Can the web buoy papers as print rapidly sinks?

A closer look at the newspapers' plummeting circulation figures.

Reading the monthly circulation round-up for the national press used to be a little like running your eyes over the football results to see which teams were up or down.

I can recall feeling a little thrill when one of my favourite papers was doing well. 

That's a feeling I haven't felt now since around 2005. Looking at the March figures from the Audit Bureau of Circulations it is increasingly clear that we are in the middle of the biggest shift in the way Briton's consume news and information in modern media history. Not only is every national newspaper title losing sales: the pace at which they are doing that appears to be increasing.

It looks like the era of some media giants (in print anyway) is drawing to a close.

Up until the last decade, the Guardian had a rock-solid circulation at around 400,000. Today, it probably still has that brand loyalty – but not in print.

An increasingly thin print edition (and an expensive one at £1.20 during the week) was down 16.8 per cent year on year to 217,190. You don't have to be a maths genius to work out that falls like that are not sustainable. 

The Guardian is shifting towards being a predominately online brand. The question is whether it can find a way to take print revenue with it so it can continue to employ anything like the 600-plus journalists it currently does. Online, it now reaches more than 4m different browsers a day (source ABC, again). But those 200,000-odd print sales (more on Saturdays) still account for 75 per cent of income.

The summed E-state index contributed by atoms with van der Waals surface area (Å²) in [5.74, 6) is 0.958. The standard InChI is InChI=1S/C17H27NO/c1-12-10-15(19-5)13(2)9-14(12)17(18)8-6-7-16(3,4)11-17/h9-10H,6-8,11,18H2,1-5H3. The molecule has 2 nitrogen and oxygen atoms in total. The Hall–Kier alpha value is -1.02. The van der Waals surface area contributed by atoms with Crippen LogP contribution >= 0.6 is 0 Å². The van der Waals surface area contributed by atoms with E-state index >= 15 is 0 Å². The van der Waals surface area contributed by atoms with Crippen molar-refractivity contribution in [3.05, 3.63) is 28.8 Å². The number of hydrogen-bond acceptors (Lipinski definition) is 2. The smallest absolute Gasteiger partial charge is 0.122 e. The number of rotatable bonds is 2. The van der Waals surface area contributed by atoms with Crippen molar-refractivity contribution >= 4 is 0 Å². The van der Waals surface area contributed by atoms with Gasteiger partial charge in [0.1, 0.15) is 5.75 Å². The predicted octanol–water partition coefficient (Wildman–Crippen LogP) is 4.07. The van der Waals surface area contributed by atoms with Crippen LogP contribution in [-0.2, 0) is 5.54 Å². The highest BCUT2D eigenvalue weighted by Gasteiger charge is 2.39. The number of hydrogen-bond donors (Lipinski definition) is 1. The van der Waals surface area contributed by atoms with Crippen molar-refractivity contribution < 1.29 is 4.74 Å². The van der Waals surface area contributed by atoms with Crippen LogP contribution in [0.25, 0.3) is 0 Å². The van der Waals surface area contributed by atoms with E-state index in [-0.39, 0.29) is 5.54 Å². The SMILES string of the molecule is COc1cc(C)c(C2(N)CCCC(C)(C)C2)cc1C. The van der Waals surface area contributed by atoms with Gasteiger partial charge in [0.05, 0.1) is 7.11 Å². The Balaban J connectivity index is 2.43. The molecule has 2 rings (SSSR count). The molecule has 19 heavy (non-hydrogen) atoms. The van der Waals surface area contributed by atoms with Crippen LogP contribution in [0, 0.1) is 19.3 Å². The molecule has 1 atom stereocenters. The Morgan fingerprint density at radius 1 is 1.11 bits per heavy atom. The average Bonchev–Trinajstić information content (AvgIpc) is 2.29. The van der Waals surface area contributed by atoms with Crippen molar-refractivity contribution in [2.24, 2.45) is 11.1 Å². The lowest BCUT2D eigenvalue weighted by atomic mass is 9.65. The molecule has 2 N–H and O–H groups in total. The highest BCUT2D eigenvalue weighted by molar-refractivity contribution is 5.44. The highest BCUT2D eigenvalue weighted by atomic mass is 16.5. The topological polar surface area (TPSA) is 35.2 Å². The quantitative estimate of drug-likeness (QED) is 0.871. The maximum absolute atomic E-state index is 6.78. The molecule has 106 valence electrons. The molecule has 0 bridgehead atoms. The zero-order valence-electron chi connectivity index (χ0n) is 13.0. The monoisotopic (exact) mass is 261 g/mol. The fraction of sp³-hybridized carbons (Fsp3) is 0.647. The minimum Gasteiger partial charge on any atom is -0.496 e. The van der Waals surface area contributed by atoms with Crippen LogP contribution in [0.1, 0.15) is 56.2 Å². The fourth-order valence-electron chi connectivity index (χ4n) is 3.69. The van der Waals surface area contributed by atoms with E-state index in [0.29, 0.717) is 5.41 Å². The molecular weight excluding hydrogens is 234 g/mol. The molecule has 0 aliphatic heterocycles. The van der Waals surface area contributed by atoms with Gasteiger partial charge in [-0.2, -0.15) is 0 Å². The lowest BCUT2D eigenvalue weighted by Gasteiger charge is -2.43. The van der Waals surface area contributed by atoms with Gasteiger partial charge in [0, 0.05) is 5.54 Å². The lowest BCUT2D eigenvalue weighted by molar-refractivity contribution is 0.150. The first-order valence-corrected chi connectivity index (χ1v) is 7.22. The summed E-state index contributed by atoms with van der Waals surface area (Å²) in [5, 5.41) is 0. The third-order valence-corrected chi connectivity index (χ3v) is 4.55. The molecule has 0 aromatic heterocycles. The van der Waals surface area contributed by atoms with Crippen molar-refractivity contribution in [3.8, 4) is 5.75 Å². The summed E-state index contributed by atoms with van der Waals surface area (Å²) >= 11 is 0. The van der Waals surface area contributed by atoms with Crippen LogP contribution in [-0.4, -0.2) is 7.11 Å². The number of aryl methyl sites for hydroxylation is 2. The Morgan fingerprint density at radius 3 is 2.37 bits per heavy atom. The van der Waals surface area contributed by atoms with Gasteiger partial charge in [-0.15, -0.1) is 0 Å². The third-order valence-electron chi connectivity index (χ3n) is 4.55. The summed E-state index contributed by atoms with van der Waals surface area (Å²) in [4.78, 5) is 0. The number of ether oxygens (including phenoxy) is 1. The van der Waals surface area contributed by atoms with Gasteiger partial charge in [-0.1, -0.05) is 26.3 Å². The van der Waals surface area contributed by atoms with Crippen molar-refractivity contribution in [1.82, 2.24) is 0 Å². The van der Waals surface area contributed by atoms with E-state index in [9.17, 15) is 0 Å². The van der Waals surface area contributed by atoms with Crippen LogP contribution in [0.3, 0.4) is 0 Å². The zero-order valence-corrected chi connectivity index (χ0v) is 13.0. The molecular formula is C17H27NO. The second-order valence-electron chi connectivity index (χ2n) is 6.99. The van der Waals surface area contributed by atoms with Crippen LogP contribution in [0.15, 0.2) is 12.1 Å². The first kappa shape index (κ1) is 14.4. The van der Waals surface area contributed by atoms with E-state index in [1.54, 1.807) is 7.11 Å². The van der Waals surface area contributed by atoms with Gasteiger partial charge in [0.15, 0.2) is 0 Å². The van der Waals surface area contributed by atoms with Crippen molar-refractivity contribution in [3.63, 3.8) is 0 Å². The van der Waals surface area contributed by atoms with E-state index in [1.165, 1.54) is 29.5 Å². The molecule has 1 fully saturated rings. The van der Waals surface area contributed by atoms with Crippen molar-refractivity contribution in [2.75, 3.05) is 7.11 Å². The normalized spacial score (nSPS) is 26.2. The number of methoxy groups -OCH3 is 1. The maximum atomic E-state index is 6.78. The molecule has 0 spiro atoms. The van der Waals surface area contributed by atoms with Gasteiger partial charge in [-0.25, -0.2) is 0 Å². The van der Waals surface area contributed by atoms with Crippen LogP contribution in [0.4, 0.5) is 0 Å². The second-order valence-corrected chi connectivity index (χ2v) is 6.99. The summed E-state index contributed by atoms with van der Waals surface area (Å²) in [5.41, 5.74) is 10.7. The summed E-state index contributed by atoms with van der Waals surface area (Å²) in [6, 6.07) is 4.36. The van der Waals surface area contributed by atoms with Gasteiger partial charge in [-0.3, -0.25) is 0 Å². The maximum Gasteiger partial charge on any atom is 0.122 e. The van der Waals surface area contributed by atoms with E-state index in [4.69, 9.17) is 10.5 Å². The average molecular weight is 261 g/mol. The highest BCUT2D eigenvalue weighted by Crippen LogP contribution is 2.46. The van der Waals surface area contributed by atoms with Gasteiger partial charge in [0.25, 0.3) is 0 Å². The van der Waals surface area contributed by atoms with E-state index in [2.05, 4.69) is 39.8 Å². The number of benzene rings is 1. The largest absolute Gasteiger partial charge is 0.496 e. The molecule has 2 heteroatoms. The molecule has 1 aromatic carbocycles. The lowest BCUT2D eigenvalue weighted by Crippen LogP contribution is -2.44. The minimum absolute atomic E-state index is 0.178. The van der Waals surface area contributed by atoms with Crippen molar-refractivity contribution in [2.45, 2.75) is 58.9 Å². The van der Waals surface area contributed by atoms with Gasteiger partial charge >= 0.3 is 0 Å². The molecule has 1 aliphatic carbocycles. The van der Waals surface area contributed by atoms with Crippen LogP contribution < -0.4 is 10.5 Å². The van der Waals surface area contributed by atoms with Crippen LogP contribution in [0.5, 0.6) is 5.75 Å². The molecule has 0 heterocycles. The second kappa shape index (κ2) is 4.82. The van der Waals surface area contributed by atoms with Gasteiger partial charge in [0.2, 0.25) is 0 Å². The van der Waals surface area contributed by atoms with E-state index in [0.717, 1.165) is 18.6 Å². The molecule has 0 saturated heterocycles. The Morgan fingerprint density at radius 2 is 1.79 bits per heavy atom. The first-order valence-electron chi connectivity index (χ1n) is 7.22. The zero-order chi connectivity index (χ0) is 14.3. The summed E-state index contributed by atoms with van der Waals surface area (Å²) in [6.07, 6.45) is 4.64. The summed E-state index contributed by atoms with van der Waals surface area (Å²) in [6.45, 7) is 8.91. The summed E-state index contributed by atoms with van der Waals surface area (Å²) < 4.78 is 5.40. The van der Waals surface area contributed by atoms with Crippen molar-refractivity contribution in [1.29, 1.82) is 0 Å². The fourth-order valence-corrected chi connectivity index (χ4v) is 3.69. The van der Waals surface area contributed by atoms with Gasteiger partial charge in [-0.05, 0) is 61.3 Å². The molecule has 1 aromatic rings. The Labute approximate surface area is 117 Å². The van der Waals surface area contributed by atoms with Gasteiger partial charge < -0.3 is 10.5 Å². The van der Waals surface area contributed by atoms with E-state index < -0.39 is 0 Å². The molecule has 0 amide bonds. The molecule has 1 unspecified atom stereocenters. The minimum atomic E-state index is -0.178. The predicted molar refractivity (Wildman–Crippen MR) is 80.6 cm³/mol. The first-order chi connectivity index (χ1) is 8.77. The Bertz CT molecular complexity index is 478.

The Financial Times is also shifting towards a web-only future, in the UK at least – rather more comfortably than the Guardian, thanks to its successful paywall strategy.

Worldwide, FT sales dropped 16.3 per cent to just over 319,000 in March. Of those, just over 65,000 were forking out for the UK edition (full price, £2.50 a day).

Whatever publishers do, print sales continue to drop. Paywall or no paywall.

The UK's most successful newspaper online, the Daily Mail, is also the best print sales performer in the dailies (dropping just over 4 per cent year on year) – suggesting that investment in online doesn't necessarily mean you are pushing your paid-for print readers into a free alternative (as critics of the Guardian's "digital first" strategy have suggested).

But then there is a big difference between paying 55p for the Mail and £1.20 for the Guardian.

The Times dropped 11.7 per cent to 394,102 copies a day in March. But that doesn't include claimed digital subscribers of more than 100,000, giving it a paid-for readership total nipping at the heels of the Telegraph.

The Independent is now selling just 71,000 copies a day at full price (versus paid-for sales of around 210,000 for its cut-price stablemate i) – meaning that some sort of merger of those two titles has to be a possibility.

Totting up the totals there were an average of 9.2m daily newspapers sold per day in March (compared with 9.8m a year ago), and just 8m Sunday newspapers (compared with 9.8m a year earlier when the News of the of World was still around).

The increasing ubiquity of smartphones and mobile broadband appear to be behind the latest dip in the fortunes of print. 

We are a long way from writing off news brands which have shown incredibly resilience since the post-Wapping revolution “golden age” of print profitability in the late 1980s first went into serious decline post-2005.

But these remain scary times for journalists and anyone who cares deeply about journalism. 

Read all about it: the Guardian's income is still largely derived from its shrinking print sales. Photo: Getty Images

Dominic Ponsford is editor of Press Gazette

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The dog at the end of the lead may be small, but in fact what I’m walking is a hound of love

There is a new, hairy face in the Hovel.

There is a new, hairy face in the Hovel. I seem to have become a temporary co-owner of an enthusiastic Chorkie. A Chorkie, in case you’re not quite up to speed with your canine crossbreeds, is a mixture of a chihuahua and a Yorkshire Terrier, and while my friend K— busies herself elsewhere I am looking after this hound.